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Phosphoproteome analysis of fission yeast.

Wilson-Grady J.T., Villen J., Gygi S.P.

Phosphorylation is a key regulator of many events in eukaryotic cells. The acquisition of large-scale phosphorylation data sets from model organisms can pinpoint conserved regulatory inputs and reveal kinase-substrate relationships. Here, we provide the first large-scale phosphorylation analysis of the fission yeast, Schizosaccharomyces pombe. Protein from thiabendazole-treated cells was separated by preparative SDS-PAGE and digested with trypsin. The resulting peptides were subjected to either IMAC or TiO2 phosphopeptide enrichment methods and then analyzed by LC-MS/MS using an LTQ-Orbitrap mass spectrometer. In total, 2887 distinct phosphorylation sites were identified from 1194 proteins with an estimated false-discovery rate of <0.5% at the peptide level. A comparison of the two different enrichment methods is presented, supporting the finding that they are complementary. Finally, phosphorylation sites were examined for phosphorylation-specific motifs and evolutionary conservation. These analyses revealed both motifs and specific phosphorylation events identified in S. pombe were conserved and predicted novel phosphorylation in mammals.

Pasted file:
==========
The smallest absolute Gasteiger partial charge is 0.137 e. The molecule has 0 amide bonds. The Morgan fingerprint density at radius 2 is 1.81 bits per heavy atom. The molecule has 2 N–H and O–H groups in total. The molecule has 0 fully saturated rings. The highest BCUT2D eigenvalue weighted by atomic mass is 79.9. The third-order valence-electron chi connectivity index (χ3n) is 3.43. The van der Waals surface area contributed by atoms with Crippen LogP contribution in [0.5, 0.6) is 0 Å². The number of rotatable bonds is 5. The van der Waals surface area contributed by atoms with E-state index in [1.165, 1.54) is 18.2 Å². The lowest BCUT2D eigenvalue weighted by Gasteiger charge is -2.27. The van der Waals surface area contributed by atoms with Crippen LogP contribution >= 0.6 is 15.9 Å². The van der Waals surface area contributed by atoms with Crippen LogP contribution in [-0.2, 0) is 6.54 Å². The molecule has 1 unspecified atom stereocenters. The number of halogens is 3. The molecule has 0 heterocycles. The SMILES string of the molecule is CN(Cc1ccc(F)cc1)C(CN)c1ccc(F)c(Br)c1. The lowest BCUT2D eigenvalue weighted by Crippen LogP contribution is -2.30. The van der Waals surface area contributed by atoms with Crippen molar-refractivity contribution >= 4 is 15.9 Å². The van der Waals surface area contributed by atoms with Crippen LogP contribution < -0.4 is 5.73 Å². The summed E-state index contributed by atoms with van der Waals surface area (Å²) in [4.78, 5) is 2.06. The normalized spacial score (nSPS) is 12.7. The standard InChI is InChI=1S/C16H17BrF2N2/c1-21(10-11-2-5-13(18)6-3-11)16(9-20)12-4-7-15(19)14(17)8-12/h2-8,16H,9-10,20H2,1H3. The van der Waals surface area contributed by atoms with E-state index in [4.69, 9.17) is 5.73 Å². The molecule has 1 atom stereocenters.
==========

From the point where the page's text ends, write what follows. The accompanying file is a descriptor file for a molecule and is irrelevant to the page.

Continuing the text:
J. Proteome Res. 7:1088-1097(2008) [PubMed] [Europe PMC]

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